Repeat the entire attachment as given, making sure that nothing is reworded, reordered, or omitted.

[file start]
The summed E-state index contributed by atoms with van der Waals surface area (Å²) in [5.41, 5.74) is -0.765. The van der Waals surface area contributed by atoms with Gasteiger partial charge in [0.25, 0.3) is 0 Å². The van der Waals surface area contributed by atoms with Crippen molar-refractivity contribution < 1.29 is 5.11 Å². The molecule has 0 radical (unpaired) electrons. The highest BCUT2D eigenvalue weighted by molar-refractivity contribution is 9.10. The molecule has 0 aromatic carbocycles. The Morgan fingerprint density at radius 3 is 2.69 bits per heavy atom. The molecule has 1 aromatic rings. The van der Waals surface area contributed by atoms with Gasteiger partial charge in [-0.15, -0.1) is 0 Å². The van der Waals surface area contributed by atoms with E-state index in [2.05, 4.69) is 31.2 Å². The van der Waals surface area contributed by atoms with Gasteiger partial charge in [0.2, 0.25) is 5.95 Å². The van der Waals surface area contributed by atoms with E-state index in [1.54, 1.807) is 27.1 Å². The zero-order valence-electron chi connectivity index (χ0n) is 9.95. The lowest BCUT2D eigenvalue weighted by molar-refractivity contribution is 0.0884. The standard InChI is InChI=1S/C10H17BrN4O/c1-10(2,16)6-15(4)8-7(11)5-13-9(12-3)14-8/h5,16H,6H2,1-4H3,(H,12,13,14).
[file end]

The summed E-state index contributed by atoms with van der Waals surface area (Å²) in [5.41, 5.74) is -0.765. The van der Waals surface area contributed by atoms with Gasteiger partial charge in [0.25, 0.3) is 0 Å². The van der Waals surface area contributed by atoms with Crippen molar-refractivity contribution < 1.29 is 5.11 Å². The molecule has 0 radical (unpaired) electrons. The highest BCUT2D eigenvalue weighted by molar-refractivity contribution is 9.10. The molecule has 0 aromatic carbocycles. The Morgan fingerprint density at radius 3 is 2.69 bits per heavy atom. The molecule has 1 aromatic rings. The van der Waals surface area contributed by atoms with Gasteiger partial charge in [-0.15, -0.1) is 0 Å². The van der Waals surface area contributed by atoms with E-state index in [2.05, 4.69) is 31.2 Å². The van der Waals surface area contributed by atoms with Gasteiger partial charge in [0.2, 0.25) is 5.95 Å². The van der Waals surface area contributed by atoms with E-state index in [1.54, 1.807) is 27.1 Å². The zero-order valence-electron chi connectivity index (χ0n) is 9.95. The lowest BCUT2D eigenvalue weighted by molar-refractivity contribution is 0.0884. The standard InChI is InChI=1S/C10H17BrN4O/c1-10(2,16)6-15(4)8-7(11)5-13-9(12-3)14-8/h5,16H,6H2,1-4H3,(H,12,13,14).